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Smoke Signals: The glory of a Hatch chile


Hatch chiles on the grill. (Istockphoto)
If barbecue hounds held a family reunion, their kissin’ cousins would be chileheads. The two just really like each other.

Smoke likes spice. Spice likes smoke. They like being naughty and nice together.

Recently, our Wednesday noontime online chat, Free Range, has been getting several questions about chiles, particularly Hatch chiles (which in deference to the traditional I will spell with an "e," rather than the unfortunate Post style of "i"). Questions run the gamut, from the unacquainted asking why the peppers are considered so special to fanatics asking where they can be purchased to the simply curious asking how to prepare them.

Long a cult phenomenon in the Southwest, Hatch chiles in recent years have become a hot commodity in the Washington area, where they are found at farmers markets and supermarkets alike.

To understand their appeal, think of the fiery fruit at a pepper party. The brightly colored habanero strides in, looking like a furious kid about to blow his top, which is about right for the fearsomely hot, little round pepper. The short, sloping jalapeno, which runs both hot and mild, is portrayed sometimes with sunglasses and a sombrero, apropos for the shambling, genial Dude. You can see both hanging around the party anytime you look over in their direction.

A Hatch chile is the coolest kid at the party. Long and lean, the Hatch is blessed with an almost Bond-esque combination of smoothness and mischievousness. It stings more than it blazes. And inside its lovely intensity there lies an undeniable sweetness. Grown in fields around the tiny town of Hatch in southwestern New Mexico, harvested around mid-August and vanishing around late September, the pepper’s celebrity appeal is bolstered by the brevity of its appearance.

Out in Hatch, they have an annual festival over Labor Day weekend. Some 20,000 visitors besiege the town of about 1,700 residents surrounded in the distance by purple-brown mountains. They come to applaud the Chile Queen and try their luck in the horseshoe tournament and maybe even compete in the chile-eating contest. But mainly they come as a pilgrimage to the pepper.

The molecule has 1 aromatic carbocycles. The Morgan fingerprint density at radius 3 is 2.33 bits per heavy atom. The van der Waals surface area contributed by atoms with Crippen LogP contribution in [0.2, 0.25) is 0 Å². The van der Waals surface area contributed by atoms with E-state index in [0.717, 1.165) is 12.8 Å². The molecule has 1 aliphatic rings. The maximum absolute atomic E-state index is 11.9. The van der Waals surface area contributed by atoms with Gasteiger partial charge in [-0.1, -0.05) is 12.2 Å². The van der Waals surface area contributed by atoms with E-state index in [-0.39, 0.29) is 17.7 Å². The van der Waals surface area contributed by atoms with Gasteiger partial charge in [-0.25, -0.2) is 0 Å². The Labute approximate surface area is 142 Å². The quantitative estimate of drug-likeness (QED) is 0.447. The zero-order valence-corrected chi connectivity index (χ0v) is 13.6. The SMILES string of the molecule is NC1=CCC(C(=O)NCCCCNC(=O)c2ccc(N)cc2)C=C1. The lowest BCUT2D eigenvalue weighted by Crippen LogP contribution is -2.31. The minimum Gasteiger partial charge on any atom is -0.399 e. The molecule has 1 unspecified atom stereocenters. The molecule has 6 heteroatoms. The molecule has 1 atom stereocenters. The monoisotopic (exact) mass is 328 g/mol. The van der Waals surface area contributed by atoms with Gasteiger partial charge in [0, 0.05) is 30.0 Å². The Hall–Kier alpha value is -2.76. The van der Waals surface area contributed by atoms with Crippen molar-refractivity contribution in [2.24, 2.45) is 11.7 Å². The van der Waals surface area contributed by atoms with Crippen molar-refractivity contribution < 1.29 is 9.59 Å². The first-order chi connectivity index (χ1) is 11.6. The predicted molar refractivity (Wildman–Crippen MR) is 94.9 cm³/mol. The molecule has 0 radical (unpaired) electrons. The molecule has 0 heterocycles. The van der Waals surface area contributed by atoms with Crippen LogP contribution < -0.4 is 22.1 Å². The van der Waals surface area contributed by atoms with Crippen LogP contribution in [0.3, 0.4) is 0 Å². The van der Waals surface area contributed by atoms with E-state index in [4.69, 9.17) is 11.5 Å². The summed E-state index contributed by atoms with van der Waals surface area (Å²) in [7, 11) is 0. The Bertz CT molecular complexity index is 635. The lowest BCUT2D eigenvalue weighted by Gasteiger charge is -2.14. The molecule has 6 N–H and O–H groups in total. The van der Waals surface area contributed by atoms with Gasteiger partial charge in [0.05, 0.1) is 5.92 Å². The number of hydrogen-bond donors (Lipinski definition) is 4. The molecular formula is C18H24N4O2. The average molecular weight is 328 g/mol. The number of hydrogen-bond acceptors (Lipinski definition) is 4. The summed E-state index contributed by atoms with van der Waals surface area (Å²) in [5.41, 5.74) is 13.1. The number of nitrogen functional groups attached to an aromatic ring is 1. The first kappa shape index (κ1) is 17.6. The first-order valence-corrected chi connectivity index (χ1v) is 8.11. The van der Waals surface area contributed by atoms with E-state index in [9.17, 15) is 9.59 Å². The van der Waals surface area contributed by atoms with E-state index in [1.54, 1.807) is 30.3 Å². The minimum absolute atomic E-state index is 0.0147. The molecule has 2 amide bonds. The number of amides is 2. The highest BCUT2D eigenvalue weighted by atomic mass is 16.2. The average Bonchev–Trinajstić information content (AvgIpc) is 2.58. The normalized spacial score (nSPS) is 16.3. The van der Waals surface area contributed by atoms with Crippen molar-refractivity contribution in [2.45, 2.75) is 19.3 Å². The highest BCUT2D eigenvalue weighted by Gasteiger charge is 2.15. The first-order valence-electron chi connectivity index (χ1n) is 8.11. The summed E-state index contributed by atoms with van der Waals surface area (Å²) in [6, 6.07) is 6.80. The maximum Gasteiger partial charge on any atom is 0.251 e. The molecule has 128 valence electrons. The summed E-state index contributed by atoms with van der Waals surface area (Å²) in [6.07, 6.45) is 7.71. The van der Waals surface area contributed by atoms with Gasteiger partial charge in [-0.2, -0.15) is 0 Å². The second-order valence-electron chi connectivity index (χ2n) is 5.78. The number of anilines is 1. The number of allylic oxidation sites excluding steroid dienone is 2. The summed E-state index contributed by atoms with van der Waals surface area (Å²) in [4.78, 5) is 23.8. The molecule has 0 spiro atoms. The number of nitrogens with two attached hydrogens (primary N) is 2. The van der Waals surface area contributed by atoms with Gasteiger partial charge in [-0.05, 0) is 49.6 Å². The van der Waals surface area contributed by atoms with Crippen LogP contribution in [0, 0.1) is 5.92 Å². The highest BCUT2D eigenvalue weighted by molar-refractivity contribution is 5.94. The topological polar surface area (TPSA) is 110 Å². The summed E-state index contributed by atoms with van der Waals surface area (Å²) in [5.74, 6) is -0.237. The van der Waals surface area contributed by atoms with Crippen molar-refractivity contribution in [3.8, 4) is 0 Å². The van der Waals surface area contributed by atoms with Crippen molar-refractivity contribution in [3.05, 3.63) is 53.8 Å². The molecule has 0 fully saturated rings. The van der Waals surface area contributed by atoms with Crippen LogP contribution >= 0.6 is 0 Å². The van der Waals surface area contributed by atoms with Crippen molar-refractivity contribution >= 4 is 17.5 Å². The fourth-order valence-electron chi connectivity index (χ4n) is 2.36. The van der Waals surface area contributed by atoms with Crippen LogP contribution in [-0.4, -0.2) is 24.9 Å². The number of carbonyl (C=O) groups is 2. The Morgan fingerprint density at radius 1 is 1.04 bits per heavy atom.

I haven’t been to Hatch, but I’m told that during the festival the thin New Mexico air is perfumed with the heady aroma of roasting peppers. I have lived in Austin, Texas, where the humongous and amazing Central Market roasted Hatch chiles day after day in round, wire-mesh containers with gas jets. The scent put a smile on your face. Or made you cough. Or both.

Here's how I like to work with them:

Unlike with habaneros or jalapenos, which you can simply mince and add to a salsa, the skin of the Hatch chile must be removed. The best way to do that is to char it. If you don’t live near a store that roasts the peppers, you can easily roast them yourself.

Buy enough for several batches. Roughly 10 peppers make a cup, which is a standard amount for a lot of enchilada and stew recipes serving four people. I buy 40 or a few more, so that I have enough for at least four one-cup portions.

Place the peppers on a gas or charcoal grill over a hot fire till they blister. Depending on the heat of the fire and the pepper’s closeness to it, a good scorch will occur in about four minutes. Be careful not to overcook them. Using tongs, turn the peppers over until they are charred all over.

Remove from grill, set on a flat surface and cover for 15 minutes with a damp cloth to steam them, which helps with skin removal. When the peppers have cooled, place them in one-pint freezer bags. Keep a couple of bags in the fridge to use within a week to 10 days. Freeze the others.

Don plastic gloves to pull the charred skin off the peppers. If tiny shards of char remain on the pepper, don’t worry about scrubbing them off. They will add a nice flavor and color to whatever you’re making.

Pull off or slice off the stems. Remove the seeds, which you can do by slicing the peppers lengthwise and rinsing them with a light stream of water. Dry the peppers with a paper towel.

You are ready to chop the precious beauties into salsa, enchilada sauce or stews. Serve with smoked pork shoulder or grill chicken for the enchiladas.

But the thing to do right now, and I mean this minute, is to make a Hatch chile apple pie. From the famous Daily Pie Café, featured in Smithsonian magazine, in Pie Town, Ariz.N.M., comes this recipe for an exquisite taste of the prizes of two seasons: the outgoing Hatch chile’s summertime sweet heat and the incoming tart apples of fall.

For more barbecue flavor, rather than bake the pie in the oven, you can start a gas or charcoal fire at one end of your rig. After you assemble the pie, place it on a baking sheet, close the lid and bake at the far end, away from the fire, at 400 degrees for 45 to 60 minutes. This method is not for the faint of heart, as there so many variables, such as sustaining the temperature and the size of the rig (a Weber kettle would bake the pie faster than, say, an offset smoker.) But it is rewarding.

It is a match made in kissin’ cousin heaven.

-- Jim Shahin
(Follow me on Twitter.)

By Jim Shahin  | September 28, 2010; 9:00 AM ET
Categories:  Smoke Signals  | Tags:  Jim Shahin, barbecue  
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Comments

Gene Weingarten is right. Newspapers, and their bloggers, need copy editors. Pie Town is in New Mexico, not Arizona, although you can get to AZ on HWY 60. I enjoyed the blog despite this small error. By the way, the entire state (New Mexico) is filled with the aroma of roasting chiles throughout the fall.

Posted by: spackslider | September 28, 2010 7:44 PM | Report abuse

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